Monday, December 10, 2012

MEOWSER Software Images

MEOWSER software runs on a Windows PC.  Screen shots are shown below.......

MEOWSER Cabinet navigation mode 
Point at the rock and you get lots of info about the minerals in the rock and the elements in each mineral.
MEOWSER Element navigation mode
Point at the element and only the rocks which contain that element light up. 
MEOWSER Architecture diagram of electronics
The database driven computer software sends commands to the Arduino which sends the on/off signals to all the LED lights.  Shift Register integrated circuits translate one byte into 8 bits controlling 8 lights.  Darlington transistor array integrated circuits are the high power power on/off switches for the lights which are switched by the low power Arduino.  
MEOWSER data model diagram of the SQL Server database
Each Mineral contains many elements.
Each Rock contains many minerals.
Each Cabinet (16 lights) contains many Rocks.
Each Rock has one or two lights.

APEX Minerals in the Periodic Table of Elements

A mineral that contains the highest concentration (by weight) of a particular element that is readily obtainable from primary ore samples in a quantity that can be viewed with the naked eye.

This definition is purposefully fuzzy.

  1. "Readily obtainable" means that I can find it at a mineral show or on EBAY for a cheap price.  It means I can afford it.  I have no desire to collect expensive minerals or go on some extended search for some obscure item.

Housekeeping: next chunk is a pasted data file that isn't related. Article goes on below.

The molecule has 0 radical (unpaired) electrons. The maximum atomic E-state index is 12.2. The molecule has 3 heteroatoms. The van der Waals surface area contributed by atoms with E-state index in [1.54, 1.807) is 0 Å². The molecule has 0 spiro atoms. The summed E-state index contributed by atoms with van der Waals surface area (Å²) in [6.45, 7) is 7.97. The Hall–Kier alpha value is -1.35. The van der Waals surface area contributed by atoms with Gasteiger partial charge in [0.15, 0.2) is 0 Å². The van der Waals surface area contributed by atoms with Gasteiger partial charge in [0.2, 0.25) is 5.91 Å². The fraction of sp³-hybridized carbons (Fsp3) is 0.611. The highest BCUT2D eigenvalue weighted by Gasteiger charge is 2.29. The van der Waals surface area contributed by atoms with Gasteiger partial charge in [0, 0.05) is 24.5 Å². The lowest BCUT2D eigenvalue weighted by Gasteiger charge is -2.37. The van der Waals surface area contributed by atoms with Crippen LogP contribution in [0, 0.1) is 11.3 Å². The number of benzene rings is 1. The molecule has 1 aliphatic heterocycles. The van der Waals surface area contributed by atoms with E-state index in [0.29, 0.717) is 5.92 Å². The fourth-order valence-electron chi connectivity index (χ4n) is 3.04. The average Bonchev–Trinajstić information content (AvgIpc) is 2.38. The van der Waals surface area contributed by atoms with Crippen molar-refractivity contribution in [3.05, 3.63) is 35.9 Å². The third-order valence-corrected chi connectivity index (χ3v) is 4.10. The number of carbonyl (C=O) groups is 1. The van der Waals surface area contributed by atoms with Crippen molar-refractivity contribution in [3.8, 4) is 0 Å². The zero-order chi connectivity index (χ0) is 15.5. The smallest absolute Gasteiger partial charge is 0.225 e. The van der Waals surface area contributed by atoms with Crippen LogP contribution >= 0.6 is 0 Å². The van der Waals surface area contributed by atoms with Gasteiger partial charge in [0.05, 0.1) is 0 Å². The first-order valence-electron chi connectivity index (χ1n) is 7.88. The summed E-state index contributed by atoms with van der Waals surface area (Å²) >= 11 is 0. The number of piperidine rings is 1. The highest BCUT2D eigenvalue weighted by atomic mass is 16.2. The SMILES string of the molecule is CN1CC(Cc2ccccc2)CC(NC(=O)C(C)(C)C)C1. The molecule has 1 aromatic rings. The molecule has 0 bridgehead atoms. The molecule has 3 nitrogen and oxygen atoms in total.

2. "Primary ore" means I prefer minerals from non-weathered rocks.  There are a large variety of geologic processes which create various minerals.  This is ok.  What I want to avoid is minerals that have resulted from just general climatic weathering (evaporation, oxidation) since these are by their nature very transient.  Another category I want to avoid is "organic" minerals.  There are a variety of mineral deposits that are organic in origin but I really don't want to count that as "Primary ore".  Another category I want to avoid is "salts".  These are formed as evaporites or in volcanic fumaroles.  They are destroyed on contact with water and make poor permanent collections.
  3. "Naked eye" means I have to get a big enough sample to see.  There thousands of minerals which could be APEX except for that fact that they really only exist in microscopic quantities.

In several instances my APEX rules are ignored in the interest of actually having something to display.
  1. Sometimes the highest occurring element concentration is too expensive or is not common enough to be readily available.  We choose the next best choice.
  2. Sometimes the element normally only exists as a Salt so we choose one of these. (e.g. most Sodium minerals are Salts)
  3. Sometimes the Organic mineral is the only available source for the element.  (e.g. there are NO inorganic Nitrogen minerals)